Nearly 12 years after becoming a “Jewish adult,” I received my second chance at adulthood in the form of a book, a gift from my mother. She handed me a collection of Jewish erotic short stories titled The Oy Of Sex and said, “I think you should rewrite these for your generation.”
Growing up as the child of a librarian and an editor, I was surrounded by books. The bookshelves in my family’s home provided refuge, a combination of dated sci-fi, dense literary criticism, multi-volume Jewish histories, and New England travel guides. I liked to hide in the mythology section of the library, books sprawling into the neighboring aisle, then sneak into the back office to steal candy from the librarians’ desks.
Over the past few years, my mom gave me books that captured pieces of adulthood — slab pie cookbooks, a collection of Monday crosswords, blank journals, a Jewish encyclopedia, and two copies of 101 Questions You Need to Ask in Your Twenties.
But this gift — and the accompanying suggestion — shook me. Was I the only blossoming Jewish adult gifted with this particular smut collection? Was this a forgotten tradition between mothers and children? Some modern acknowledgement of adult sexuality crossed with Jewish identity?
I was home for the weekend to attend my neighbor’s bar mitzvah. Without realizing it, I had come full circle. Eleven years before, I tried to make my debut as a Jewish American Princess at my bat mitzvah. I begged my mom let me wear a strapless dress and very high heels. (The strapless dress was nixed, but the heels were allowed.) I held onto a fantasy about a mysterious dark-haired boy who would leap onto the bima the moment I finished my Haftorah and bestow upon me my first kiss. I knew that after my bat mitzvah, I would transform into a more feminine, popular, and better-looking version of myself, and someday, I would have sex.
Returning home, I was in a different head space. I sometimes called myself a “Jewish prince,” a gender-expansive term that contained my newfound interest in bolo ties and a deeper connection with God. My vision of a dark-haired lover was no more — after a few painful breakups and my fair share of bad sex, I was hostile to intimacy. There I was, in an outfit I had never before publicly debuted to my hometown: a button-down, thrift-store Oxfords, and a belt that matched my shoes. It was the clearest “I’m queer now” look I could put together in a week.
As I sat through the bar mitzvah, I couldn’t concentrate. I reviewed the book in my head — stories about secret Catholic lovers, bagels and bialys used as a horrific metaphor for penetrative sex, and sex robots with biblical names. There were a few (cis-normative) stories about queer sex — the nicest one was “The Babka Sisters,” which featured a Yiddish grandmother narrating her forbidden childhood tryst with a classmate. The stories were too silly to have any real erotic potential, but too dirty to be emotionally provocative. They all pointed toward the same idea — that sex was grotesque and ridiculous, and so were the Jewish characters in every story. It made me deeply uncomfortable, which made me wonder if I was taking the book too seriously.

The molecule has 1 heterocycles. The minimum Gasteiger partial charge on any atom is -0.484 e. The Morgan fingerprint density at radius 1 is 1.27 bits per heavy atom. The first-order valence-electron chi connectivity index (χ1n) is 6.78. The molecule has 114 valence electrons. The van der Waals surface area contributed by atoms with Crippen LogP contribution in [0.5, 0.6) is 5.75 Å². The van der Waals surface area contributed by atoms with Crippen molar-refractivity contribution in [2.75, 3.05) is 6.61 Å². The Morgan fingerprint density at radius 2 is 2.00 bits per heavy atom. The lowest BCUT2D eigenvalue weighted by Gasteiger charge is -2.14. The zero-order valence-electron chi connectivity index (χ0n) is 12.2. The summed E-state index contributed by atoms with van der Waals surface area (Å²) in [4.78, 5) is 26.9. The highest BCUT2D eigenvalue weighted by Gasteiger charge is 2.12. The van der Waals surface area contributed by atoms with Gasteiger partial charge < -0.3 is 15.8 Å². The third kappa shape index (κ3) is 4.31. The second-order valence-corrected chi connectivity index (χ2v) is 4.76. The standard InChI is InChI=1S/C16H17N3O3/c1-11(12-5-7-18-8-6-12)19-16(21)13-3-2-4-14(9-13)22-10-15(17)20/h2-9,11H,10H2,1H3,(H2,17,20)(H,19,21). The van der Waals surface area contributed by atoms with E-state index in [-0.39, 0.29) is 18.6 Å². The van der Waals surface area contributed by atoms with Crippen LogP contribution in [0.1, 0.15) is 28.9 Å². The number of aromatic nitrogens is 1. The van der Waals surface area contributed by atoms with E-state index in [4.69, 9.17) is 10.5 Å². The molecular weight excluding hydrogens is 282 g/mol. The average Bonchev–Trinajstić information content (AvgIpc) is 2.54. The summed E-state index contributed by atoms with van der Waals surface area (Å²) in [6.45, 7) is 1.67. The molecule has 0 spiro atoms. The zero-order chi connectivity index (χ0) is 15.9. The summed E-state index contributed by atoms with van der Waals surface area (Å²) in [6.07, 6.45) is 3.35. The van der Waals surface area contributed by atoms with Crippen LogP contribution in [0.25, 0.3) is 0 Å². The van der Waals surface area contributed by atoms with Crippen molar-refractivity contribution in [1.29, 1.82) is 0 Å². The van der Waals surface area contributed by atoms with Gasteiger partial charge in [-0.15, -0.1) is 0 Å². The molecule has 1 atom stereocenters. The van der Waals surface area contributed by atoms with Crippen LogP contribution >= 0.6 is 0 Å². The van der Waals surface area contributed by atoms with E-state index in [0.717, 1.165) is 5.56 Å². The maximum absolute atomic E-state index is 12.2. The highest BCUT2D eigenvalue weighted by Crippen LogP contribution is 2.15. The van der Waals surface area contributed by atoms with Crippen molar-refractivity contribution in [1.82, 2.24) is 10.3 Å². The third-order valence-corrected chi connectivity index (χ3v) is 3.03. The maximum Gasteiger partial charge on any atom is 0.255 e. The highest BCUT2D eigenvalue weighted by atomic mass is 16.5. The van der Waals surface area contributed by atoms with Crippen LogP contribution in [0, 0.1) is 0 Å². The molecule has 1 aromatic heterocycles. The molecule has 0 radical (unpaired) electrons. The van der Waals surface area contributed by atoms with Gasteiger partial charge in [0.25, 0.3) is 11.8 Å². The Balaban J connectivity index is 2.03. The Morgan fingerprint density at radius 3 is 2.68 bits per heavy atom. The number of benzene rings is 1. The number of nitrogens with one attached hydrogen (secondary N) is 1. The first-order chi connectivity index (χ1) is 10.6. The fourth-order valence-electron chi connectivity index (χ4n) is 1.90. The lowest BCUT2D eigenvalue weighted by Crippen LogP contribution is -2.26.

I weighed my mom’s suggestion to rewrite the stories for my generation. It seemed like a compliment directed toward my range of writing abilities. I had occasionally shared poetry, fiction, prayers, and satirical Jewish rituals with my family over the past few years. Why not add erotic literature to the mix? And “my generation” — I knew what that meant. It was an allusion to my queerness, which I hesitatingly spilled over pizza dinner a few months before.
The more I thought about it, the more affirmed I felt. My mother, who had read my writings since I was a child, thought that I could be a storyteller of queer experience. She didn’t know how uneasily I held my queerness, like a middle-schooler who didn’t know how to dress for the spring dance. She didn’t know how hesitatingly I placed “pansexual” or “bisexual” or “genderqueer” on my tongue, not sure what to use, when, to whom, or if I could, if I would be understood. Or if I understood myself, as I tried to hold confidence and vulnerability in interactions with partners and friends. “This is new for me” contained within the same paragraph as “I have always been this way.” She didn’t know how much I struggled to compel myself to write, or how scared I was to share with other people. How I turned down opportunities to read in public, or send stories to friends, or even call myself a writer.
She knew me now as an adult, her child, a person who joined a synagogue and wrote poems about the voice of God, attended Talmud study for queer Jews, and tried to express my opinions about the world with clarity and compassion. She saw me as a person capable of taking a story like “Shabbos Mitzvah for a Jewish Princess” and making it compelling and fierce. She wanted me to discover if the intersection between Jewishness and sexuality could be evocative, resonant, and personal. She knew that writing about queer experience could be the same as writing about myself, and that I had a voice she would like to understand more deeply.
After the bar mitzvah, I sat with my mom and her friends — some queer, some straight, some with children I had grown up with. They swapped stories about being in their 20s, looking over at me as though to ask, “Isn’t that right?” Most of them had not seen me since I was a baby, or since my bat mitzvah. Were they searching for similarities between who I was now, sitting at the table, and the version of myself they had glimpsed years before? In many ways, I felt less like an adult than I did at my bat mitzvah. At 12, I stepped off the bima with a clear and calm sense of my potential. At 24, all I had were questions. But no one at the table knew that, especially my mother, and for a moment, I was grateful.
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